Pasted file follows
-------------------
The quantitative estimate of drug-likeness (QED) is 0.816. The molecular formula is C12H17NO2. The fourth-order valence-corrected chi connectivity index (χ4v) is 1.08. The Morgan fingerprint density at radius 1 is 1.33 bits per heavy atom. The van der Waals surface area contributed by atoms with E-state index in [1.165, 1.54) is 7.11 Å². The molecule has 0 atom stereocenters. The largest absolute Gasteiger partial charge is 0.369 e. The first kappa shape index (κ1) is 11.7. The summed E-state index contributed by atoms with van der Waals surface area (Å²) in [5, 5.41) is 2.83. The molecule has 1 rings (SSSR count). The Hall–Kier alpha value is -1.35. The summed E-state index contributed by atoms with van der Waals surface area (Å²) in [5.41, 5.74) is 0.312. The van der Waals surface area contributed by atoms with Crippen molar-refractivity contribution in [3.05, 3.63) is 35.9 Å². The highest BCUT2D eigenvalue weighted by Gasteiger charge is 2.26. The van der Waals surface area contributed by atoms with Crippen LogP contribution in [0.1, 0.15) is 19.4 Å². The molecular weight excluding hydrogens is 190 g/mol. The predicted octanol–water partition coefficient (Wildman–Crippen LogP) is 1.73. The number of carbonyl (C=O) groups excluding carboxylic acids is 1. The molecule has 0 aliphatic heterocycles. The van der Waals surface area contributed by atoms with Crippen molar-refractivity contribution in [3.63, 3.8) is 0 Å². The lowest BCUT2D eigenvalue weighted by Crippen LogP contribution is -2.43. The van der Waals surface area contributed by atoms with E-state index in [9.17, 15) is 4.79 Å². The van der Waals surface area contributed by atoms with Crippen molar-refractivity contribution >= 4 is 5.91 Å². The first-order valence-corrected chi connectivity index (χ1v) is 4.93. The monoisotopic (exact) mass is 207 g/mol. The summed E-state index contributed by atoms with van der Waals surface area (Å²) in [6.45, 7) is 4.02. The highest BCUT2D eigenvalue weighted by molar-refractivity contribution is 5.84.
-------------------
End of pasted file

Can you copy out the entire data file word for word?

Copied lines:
The quantitative estimate of drug-likeness (QED) is 0.816. The molecular formula is C12H17NO2. The fourth-order valence-corrected chi connectivity index (χ4v) is 1.08. The Morgan fingerprint density at radius 1 is 1.33 bits per heavy atom. The van der Waals surface area contributed by atoms with E-state index in [1.165, 1.54) is 7.11 Å². The molecule has 0 atom stereocenters. The largest absolute Gasteiger partial charge is 0.369 e. The first kappa shape index (κ1) is 11.7. The summed E-state index contributed by atoms with van der Waals surface area (Å²) in [5, 5.41) is 2.83. The molecule has 1 rings (SSSR count). The Hall–Kier alpha value is -1.35. The summed E-state index contributed by atoms with van der Waals surface area (Å²) in [5.41, 5.74) is 0.312. The van der Waals surface area contributed by atoms with Crippen molar-refractivity contribution in [3.05, 3.63) is 35.9 Å². The highest BCUT2D eigenvalue weighted by Gasteiger charge is 2.26. The van der Waals surface area contributed by atoms with Crippen LogP contribution in [0.1, 0.15) is 19.4 Å². The molecular weight excluding hydrogens is 190 g/mol. The predicted octanol–water partition coefficient (Wildman–Crippen LogP) is 1.73. The number of carbonyl (C=O) groups excluding carboxylic acids is 1. The molecule has 0 aliphatic heterocycles. The van der Waals surface area contributed by atoms with Crippen molar-refractivity contribution in [3.63, 3.8) is 0 Å². The lowest BCUT2D eigenvalue weighted by Crippen LogP contribution is -2.43. The van der Waals surface area contributed by atoms with E-state index in [9.17, 15) is 4.79 Å². The van der Waals surface area contributed by atoms with Crippen molar-refractivity contribution >= 4 is 5.91 Å². The first-order valence-corrected chi connectivity index (χ1v) is 4.93. The monoisotopic (exact) mass is 207 g/mol. The summed E-state index contributed by atoms with van der Waals surface area (Å²) in [6.45, 7) is 4.02. The highest BCUT2D eigenvalue weighted by molar-refractivity contribution is 5.84.